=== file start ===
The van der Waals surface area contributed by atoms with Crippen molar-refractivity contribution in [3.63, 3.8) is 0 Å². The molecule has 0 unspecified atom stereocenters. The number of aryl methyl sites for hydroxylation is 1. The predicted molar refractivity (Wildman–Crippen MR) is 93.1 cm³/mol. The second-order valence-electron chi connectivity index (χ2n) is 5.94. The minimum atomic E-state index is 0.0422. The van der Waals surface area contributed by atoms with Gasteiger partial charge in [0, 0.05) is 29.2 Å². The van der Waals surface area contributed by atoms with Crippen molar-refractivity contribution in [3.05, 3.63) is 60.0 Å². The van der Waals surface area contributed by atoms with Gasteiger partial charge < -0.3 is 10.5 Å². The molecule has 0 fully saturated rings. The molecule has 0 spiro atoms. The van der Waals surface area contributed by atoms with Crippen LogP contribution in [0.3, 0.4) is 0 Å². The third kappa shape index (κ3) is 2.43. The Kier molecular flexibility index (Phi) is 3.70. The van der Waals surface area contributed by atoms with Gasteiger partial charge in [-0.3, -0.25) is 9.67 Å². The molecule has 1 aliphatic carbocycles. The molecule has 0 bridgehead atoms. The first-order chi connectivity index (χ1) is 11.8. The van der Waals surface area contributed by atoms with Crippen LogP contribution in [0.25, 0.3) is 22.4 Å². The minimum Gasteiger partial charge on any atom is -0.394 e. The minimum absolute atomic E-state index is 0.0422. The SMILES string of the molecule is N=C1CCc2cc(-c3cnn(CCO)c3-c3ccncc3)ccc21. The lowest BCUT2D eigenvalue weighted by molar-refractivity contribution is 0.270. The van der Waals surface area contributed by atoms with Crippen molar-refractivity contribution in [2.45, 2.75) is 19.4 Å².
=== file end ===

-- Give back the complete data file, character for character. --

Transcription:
The van der Waals surface area contributed by atoms with Crippen molar-refractivity contribution in [3.63, 3.8) is 0 Å². The molecule has 0 unspecified atom stereocenters. The number of aryl methyl sites for hydroxylation is 1. The predicted molar refractivity (Wildman–Crippen MR) is 93.1 cm³/mol. The second-order valence-electron chi connectivity index (χ2n) is 5.94. The minimum atomic E-state index is 0.0422. The van der Waals surface area contributed by atoms with Gasteiger partial charge in [0, 0.05) is 29.2 Å². The van der Waals surface area contributed by atoms with Crippen molar-refractivity contribution in [3.05, 3.63) is 60.0 Å². The van der Waals surface area contributed by atoms with Gasteiger partial charge < -0.3 is 10.5 Å². The molecule has 0 fully saturated rings. The molecule has 0 spiro atoms. The van der Waals surface area contributed by atoms with Crippen LogP contribution in [0.3, 0.4) is 0 Å². The third kappa shape index (κ3) is 2.43. The Kier molecular flexibility index (Phi) is 3.70. The van der Waals surface area contributed by atoms with Gasteiger partial charge in [-0.3, -0.25) is 9.67 Å². The molecule has 1 aliphatic carbocycles. The molecule has 0 bridgehead atoms. The first-order chi connectivity index (χ1) is 11.8. The van der Waals surface area contributed by atoms with Crippen LogP contribution in [0.25, 0.3) is 22.4 Å². The minimum Gasteiger partial charge on any atom is -0.394 e. The minimum absolute atomic E-state index is 0.0422. The SMILES string of the molecule is N=C1CCc2cc(-c3cnn(CCO)c3-c3ccncc3)ccc21. The lowest BCUT2D eigenvalue weighted by molar-refractivity contribution is 0.270. The van der Waals surface area contributed by atoms with Crippen molar-refractivity contribution in [2.45, 2.75) is 19.4 Å².